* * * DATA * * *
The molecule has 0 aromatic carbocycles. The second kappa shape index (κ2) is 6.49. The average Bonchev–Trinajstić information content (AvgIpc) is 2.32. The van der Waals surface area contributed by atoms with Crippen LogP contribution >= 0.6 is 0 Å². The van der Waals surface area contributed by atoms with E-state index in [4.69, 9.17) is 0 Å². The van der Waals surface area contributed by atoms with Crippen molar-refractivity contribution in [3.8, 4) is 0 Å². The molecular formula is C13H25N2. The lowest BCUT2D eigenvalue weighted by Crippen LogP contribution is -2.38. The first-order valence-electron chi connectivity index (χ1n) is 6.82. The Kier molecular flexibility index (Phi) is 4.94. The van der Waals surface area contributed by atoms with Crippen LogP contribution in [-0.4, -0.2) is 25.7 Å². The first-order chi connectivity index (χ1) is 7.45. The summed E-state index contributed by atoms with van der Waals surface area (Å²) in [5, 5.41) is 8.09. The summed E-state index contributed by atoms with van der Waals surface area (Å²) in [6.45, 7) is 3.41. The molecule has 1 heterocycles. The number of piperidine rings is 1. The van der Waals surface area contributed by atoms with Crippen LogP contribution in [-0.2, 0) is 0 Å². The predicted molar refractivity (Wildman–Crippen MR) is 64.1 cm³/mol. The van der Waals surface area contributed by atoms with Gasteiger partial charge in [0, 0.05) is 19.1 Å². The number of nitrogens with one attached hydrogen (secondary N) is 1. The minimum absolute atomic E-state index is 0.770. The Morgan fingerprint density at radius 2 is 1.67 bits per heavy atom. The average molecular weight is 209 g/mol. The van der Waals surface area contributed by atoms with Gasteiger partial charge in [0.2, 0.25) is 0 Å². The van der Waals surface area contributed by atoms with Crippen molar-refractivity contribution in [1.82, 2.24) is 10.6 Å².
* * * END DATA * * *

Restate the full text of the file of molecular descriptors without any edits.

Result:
The molecule has 0 aromatic carbocycles. The second kappa shape index (κ2) is 6.49. The average Bonchev–Trinajstić information content (AvgIpc) is 2.32. The van der Waals surface area contributed by atoms with Crippen LogP contribution >= 0.6 is 0 Å². The van der Waals surface area contributed by atoms with E-state index in [4.69, 9.17) is 0 Å². The van der Waals surface area contributed by atoms with Crippen molar-refractivity contribution in [3.8, 4) is 0 Å². The molecular formula is C13H25N2. The lowest BCUT2D eigenvalue weighted by Crippen LogP contribution is -2.38. The first-order valence-electron chi connectivity index (χ1n) is 6.82. The Kier molecular flexibility index (Phi) is 4.94. The van der Waals surface area contributed by atoms with Crippen LogP contribution in [-0.4, -0.2) is 25.7 Å². The first-order chi connectivity index (χ1) is 7.45. The summed E-state index contributed by atoms with van der Waals surface area (Å²) in [5, 5.41) is 8.09. The summed E-state index contributed by atoms with van der Waals surface area (Å²) in [6.45, 7) is 3.41. The molecule has 1 heterocycles. The number of piperidine rings is 1. The van der Waals surface area contributed by atoms with Crippen LogP contribution in [-0.2, 0) is 0 Å². The predicted molar refractivity (Wildman–Crippen MR) is 64.1 cm³/mol. The van der Waals surface area contributed by atoms with Gasteiger partial charge in [0, 0.05) is 19.1 Å². The number of nitrogens with one attached hydrogen (secondary N) is 1. The minimum absolute atomic E-state index is 0.770. The Morgan fingerprint density at radius 2 is 1.67 bits per heavy atom. The average molecular weight is 209 g/mol. The van der Waals surface area contributed by atoms with Gasteiger partial charge in [0.2, 0.25) is 0 Å². The van der Waals surface area contributed by atoms with Crippen molar-refractivity contribution in [1.82, 2.24) is 10.6 Å².